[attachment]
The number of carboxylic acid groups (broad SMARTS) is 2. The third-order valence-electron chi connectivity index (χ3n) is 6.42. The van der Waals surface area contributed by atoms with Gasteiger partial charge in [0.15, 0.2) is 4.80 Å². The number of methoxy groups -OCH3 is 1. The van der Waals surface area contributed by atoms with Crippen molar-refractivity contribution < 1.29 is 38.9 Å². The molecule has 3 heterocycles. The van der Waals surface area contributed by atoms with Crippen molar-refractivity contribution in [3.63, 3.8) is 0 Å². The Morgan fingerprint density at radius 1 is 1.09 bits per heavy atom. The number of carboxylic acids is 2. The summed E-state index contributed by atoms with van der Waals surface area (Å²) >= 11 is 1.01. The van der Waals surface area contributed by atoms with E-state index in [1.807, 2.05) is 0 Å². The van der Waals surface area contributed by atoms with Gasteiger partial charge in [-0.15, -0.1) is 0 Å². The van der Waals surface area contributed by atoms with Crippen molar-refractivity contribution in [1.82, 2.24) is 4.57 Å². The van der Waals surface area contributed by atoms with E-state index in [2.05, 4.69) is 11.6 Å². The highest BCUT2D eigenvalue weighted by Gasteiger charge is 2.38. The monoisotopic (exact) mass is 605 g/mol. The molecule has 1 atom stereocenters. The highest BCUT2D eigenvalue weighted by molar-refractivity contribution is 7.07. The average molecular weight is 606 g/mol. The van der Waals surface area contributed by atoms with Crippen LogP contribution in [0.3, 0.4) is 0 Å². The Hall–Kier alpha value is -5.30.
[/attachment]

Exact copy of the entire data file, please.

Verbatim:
The number of carboxylic acid groups (broad SMARTS) is 2. The third-order valence-electron chi connectivity index (χ3n) is 6.42. The van der Waals surface area contributed by atoms with Gasteiger partial charge in [0.15, 0.2) is 4.80 Å². The number of methoxy groups -OCH3 is 1. The van der Waals surface area contributed by atoms with Crippen molar-refractivity contribution < 1.29 is 38.9 Å². The molecule has 3 heterocycles. The van der Waals surface area contributed by atoms with Crippen molar-refractivity contribution in [3.63, 3.8) is 0 Å². The Morgan fingerprint density at radius 1 is 1.09 bits per heavy atom. The number of carboxylic acids is 2. The summed E-state index contributed by atoms with van der Waals surface area (Å²) >= 11 is 1.01. The van der Waals surface area contributed by atoms with E-state index in [1.807, 2.05) is 0 Å². The van der Waals surface area contributed by atoms with Gasteiger partial charge in [-0.15, -0.1) is 0 Å². The van der Waals surface area contributed by atoms with Crippen molar-refractivity contribution in [1.82, 2.24) is 4.57 Å². The van der Waals surface area contributed by atoms with E-state index in [2.05, 4.69) is 11.6 Å². The highest BCUT2D eigenvalue weighted by Gasteiger charge is 2.38. The monoisotopic (exact) mass is 605 g/mol. The molecule has 1 atom stereocenters. The highest BCUT2D eigenvalue weighted by molar-refractivity contribution is 7.07. The average molecular weight is 606 g/mol. The van der Waals surface area contributed by atoms with Crippen LogP contribution in [0.3, 0.4) is 0 Å². The Hall–Kier alpha value is -5.30.